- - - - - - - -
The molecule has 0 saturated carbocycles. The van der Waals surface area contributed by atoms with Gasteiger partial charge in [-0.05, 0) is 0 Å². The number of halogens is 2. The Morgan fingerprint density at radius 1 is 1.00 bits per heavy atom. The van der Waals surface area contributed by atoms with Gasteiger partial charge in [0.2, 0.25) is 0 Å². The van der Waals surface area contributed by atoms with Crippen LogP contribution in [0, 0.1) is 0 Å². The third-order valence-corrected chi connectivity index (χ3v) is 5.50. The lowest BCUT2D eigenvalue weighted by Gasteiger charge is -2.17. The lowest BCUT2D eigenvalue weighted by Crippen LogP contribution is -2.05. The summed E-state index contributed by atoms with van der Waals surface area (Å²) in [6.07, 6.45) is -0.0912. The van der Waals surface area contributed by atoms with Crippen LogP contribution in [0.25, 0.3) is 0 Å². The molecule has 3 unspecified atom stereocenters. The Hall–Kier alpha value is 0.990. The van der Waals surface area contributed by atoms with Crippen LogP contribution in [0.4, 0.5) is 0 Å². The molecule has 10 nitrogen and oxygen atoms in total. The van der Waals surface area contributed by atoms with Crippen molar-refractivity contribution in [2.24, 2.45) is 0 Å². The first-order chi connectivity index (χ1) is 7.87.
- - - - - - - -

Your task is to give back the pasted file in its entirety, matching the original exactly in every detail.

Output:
The molecule has 0 saturated carbocycles. The van der Waals surface area contributed by atoms with Gasteiger partial charge in [-0.05, 0) is 0 Å². The number of halogens is 2. The Morgan fingerprint density at radius 1 is 1.00 bits per heavy atom. The van der Waals surface area contributed by atoms with Gasteiger partial charge in [0.2, 0.25) is 0 Å². The van der Waals surface area contributed by atoms with Crippen LogP contribution in [0, 0.1) is 0 Å². The third-order valence-corrected chi connectivity index (χ3v) is 5.50. The lowest BCUT2D eigenvalue weighted by Gasteiger charge is -2.17. The lowest BCUT2D eigenvalue weighted by Crippen LogP contribution is -2.05. The summed E-state index contributed by atoms with van der Waals surface area (Å²) in [6.07, 6.45) is -0.0912. The van der Waals surface area contributed by atoms with Crippen LogP contribution in [0.25, 0.3) is 0 Å². The molecule has 3 unspecified atom stereocenters. The Hall–Kier alpha value is 0.990. The van der Waals surface area contributed by atoms with Crippen LogP contribution in [0.4, 0.5) is 0 Å². The molecule has 10 nitrogen and oxygen atoms in total. The van der Waals surface area contributed by atoms with Crippen molar-refractivity contribution in [2.24, 2.45) is 0 Å². The first-order chi connectivity index (χ1) is 7.87.